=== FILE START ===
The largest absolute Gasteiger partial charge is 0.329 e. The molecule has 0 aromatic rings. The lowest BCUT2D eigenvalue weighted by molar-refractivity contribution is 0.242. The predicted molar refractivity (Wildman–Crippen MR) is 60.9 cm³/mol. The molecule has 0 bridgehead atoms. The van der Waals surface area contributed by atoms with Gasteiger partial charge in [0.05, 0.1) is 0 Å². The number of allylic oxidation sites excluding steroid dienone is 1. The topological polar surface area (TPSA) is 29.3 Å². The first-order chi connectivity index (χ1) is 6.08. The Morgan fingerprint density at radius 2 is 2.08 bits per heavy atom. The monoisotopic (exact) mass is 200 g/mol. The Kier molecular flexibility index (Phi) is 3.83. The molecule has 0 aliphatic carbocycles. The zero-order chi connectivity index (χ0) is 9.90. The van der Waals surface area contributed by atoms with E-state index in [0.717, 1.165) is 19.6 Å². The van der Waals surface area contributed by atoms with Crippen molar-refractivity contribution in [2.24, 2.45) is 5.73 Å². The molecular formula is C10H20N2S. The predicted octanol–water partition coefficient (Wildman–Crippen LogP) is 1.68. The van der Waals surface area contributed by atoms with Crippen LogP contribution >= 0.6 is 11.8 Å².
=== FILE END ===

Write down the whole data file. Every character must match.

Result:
The largest absolute Gasteiger partial charge is 0.329 e. The molecule has 0 aromatic rings. The lowest BCUT2D eigenvalue weighted by molar-refractivity contribution is 0.242. The predicted molar refractivity (Wildman–Crippen MR) is 60.9 cm³/mol. The molecule has 0 bridgehead atoms. The van der Waals surface area contributed by atoms with Gasteiger partial charge in [0.05, 0.1) is 0 Å². The number of allylic oxidation sites excluding steroid dienone is 1. The topological polar surface area (TPSA) is 29.3 Å². The first-order chi connectivity index (χ1) is 6.08. The Morgan fingerprint density at radius 2 is 2.08 bits per heavy atom. The monoisotopic (exact) mass is 200 g/mol. The Kier molecular flexibility index (Phi) is 3.83. The molecule has 0 aliphatic carbocycles. The zero-order chi connectivity index (χ0) is 9.90. The van der Waals surface area contributed by atoms with E-state index in [0.717, 1.165) is 19.6 Å². The van der Waals surface area contributed by atoms with Crippen molar-refractivity contribution in [2.24, 2.45) is 5.73 Å². The molecular formula is C10H20N2S. The predicted octanol–water partition coefficient (Wildman–Crippen LogP) is 1.68. The van der Waals surface area contributed by atoms with Crippen LogP contribution >= 0.6 is 11.8 Å².